Re: [rtcweb] RTCWeb default signaling protocol [was RE: About defining a signaling protocol for WebRTC (or not)]

Ted Hardie <ted.ietf@gmail.com> Tue, 20 September 2011 14:58 UTC

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Date: Tue, 20 Sep 2011 17:00:44 +0200
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From: Ted Hardie <ted.ietf@gmail.com>
To: Matthew Kaufman <matthew.kaufman@skype.net>
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Cc: Randell Jesup <randell-ietf@jesup.org>, rtcweb@ietf.org
Subject: Re: [rtcweb] RTCWeb default signaling protocol [was RE: About defining a signaling protocol for WebRTC (or not)]
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On Tue, Sep 20, 2011 at 12:46 AM, Matthew Kaufman <matthew.kaufman@skype.net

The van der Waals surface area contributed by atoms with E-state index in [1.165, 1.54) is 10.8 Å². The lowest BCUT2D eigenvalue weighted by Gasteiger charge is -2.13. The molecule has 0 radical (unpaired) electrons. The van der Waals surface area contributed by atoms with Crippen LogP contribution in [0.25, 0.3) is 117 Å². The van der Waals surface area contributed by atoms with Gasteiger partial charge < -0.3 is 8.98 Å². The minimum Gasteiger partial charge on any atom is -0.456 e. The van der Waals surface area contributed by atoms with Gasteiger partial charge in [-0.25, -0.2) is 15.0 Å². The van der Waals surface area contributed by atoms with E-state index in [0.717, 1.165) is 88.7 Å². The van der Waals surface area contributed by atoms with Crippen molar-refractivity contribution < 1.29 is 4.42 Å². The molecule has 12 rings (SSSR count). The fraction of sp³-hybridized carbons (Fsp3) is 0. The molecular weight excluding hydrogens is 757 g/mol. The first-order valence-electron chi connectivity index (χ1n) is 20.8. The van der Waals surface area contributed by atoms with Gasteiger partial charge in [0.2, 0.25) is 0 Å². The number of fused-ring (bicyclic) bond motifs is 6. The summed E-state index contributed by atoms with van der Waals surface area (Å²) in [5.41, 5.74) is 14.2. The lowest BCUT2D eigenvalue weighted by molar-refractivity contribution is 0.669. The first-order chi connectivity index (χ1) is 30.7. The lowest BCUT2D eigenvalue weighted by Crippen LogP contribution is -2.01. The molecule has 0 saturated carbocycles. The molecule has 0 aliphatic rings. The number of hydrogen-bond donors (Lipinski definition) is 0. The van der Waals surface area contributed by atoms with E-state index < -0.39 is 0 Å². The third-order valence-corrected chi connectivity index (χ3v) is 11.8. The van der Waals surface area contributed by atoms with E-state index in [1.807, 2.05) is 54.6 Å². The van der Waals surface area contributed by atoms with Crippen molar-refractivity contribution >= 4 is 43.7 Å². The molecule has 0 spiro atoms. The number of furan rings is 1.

> wrote:

>
> By that logic we should have a built-in shopping cart to make creating web
> storefronts easier, a built-in email client to make it easier to build the
> next Gmail, etc.
>
> Except that all the interesting things that have ever happened on the web
> are because clever people used the minimal built-in stuff to make something
> much more than the sum of its parts, not because the masses used the
> pre-built parts to replicate what already exists.
>
> I don't want my web browser to have a phone inside of it. I want my web
> browser to be the thing that someone turns into the next great real-time
> communications experience... whatever that is.
>
>
I may still be jet-lagged (okay, I am still jet-lagged), but the reductio ad
absurdum of that seems to be "I don't want my web browser to have a baked in
file transfer protocol, I want it to be a platform for building the next
great file transfer protocol experience".

Having a standard signaling method for setting up media session neither
prevents the creation of other signaling methods nor does it limit what
sessions are getting created.  It does facilitate doing the things we know
we want to do in the common case--which includes  making embeddable
interactive audio/video easy to code and deploy.

Again, just my two Rappen.

Ted